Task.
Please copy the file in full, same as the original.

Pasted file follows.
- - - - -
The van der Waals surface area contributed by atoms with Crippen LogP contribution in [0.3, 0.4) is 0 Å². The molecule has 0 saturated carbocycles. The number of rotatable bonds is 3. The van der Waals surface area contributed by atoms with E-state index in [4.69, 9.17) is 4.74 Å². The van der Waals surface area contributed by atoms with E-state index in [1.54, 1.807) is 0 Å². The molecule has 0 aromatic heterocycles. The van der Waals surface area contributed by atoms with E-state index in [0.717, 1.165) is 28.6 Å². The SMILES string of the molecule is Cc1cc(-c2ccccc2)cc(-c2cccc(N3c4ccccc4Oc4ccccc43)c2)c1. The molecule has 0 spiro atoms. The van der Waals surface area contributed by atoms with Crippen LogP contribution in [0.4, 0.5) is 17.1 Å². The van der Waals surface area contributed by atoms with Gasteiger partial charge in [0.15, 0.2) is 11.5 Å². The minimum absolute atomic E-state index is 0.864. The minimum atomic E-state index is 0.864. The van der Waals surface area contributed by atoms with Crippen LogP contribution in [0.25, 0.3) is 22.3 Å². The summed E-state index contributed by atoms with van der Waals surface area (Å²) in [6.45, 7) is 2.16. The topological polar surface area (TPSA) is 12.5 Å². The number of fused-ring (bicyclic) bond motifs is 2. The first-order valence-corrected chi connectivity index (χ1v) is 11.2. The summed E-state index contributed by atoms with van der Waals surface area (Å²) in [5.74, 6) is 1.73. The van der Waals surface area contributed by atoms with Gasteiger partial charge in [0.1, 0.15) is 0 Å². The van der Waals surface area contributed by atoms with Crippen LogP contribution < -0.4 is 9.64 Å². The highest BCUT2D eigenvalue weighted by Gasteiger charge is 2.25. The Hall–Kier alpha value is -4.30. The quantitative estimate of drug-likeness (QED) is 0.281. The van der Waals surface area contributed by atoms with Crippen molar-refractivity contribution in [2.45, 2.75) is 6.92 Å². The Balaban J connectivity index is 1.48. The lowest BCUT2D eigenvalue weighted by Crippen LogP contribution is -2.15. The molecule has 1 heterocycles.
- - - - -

The van der Waals surface area contributed by atoms with Crippen LogP contribution in [0.3, 0.4) is 0 Å². The molecule has 0 saturated carbocycles. The number of rotatable bonds is 3. The van der Waals surface area contributed by atoms with E-state index in [4.69, 9.17) is 4.74 Å². The van der Waals surface area contributed by atoms with E-state index in [1.54, 1.807) is 0 Å². The molecule has 0 aromatic heterocycles. The van der Waals surface area contributed by atoms with E-state index in [0.717, 1.165) is 28.6 Å². The SMILES string of the molecule is Cc1cc(-c2ccccc2)cc(-c2cccc(N3c4ccccc4Oc4ccccc43)c2)c1. The molecule has 0 spiro atoms. The van der Waals surface area contributed by atoms with Crippen LogP contribution in [0.4, 0.5) is 17.1 Å². The van der Waals surface area contributed by atoms with Gasteiger partial charge in [0.15, 0.2) is 11.5 Å². The minimum absolute atomic E-state index is 0.864. The minimum atomic E-state index is 0.864. The van der Waals surface area contributed by atoms with Crippen LogP contribution in [0.25, 0.3) is 22.3 Å². The summed E-state index contributed by atoms with van der Waals surface area (Å²) in [6.45, 7) is 2.16. The topological polar surface area (TPSA) is 12.5 Å². The number of fused-ring (bicyclic) bond motifs is 2. The first-order valence-corrected chi connectivity index (χ1v) is 11.2. The summed E-state index contributed by atoms with van der Waals surface area (Å²) in [5.74, 6) is 1.73. The van der Waals surface area contributed by atoms with Gasteiger partial charge in [0.1, 0.15) is 0 Å². The van der Waals surface area contributed by atoms with Crippen LogP contribution < -0.4 is 9.64 Å². The highest BCUT2D eigenvalue weighted by Gasteiger charge is 2.25. The Hall–Kier alpha value is -4.30. The quantitative estimate of drug-likeness (QED) is 0.281. The van der Waals surface area contributed by atoms with Crippen molar-refractivity contribution in [2.45, 2.75) is 6.92 Å². The Balaban J connectivity index is 1.48. The lowest BCUT2D eigenvalue weighted by Crippen LogP contribution is -2.15. The molecule has 1 heterocycles.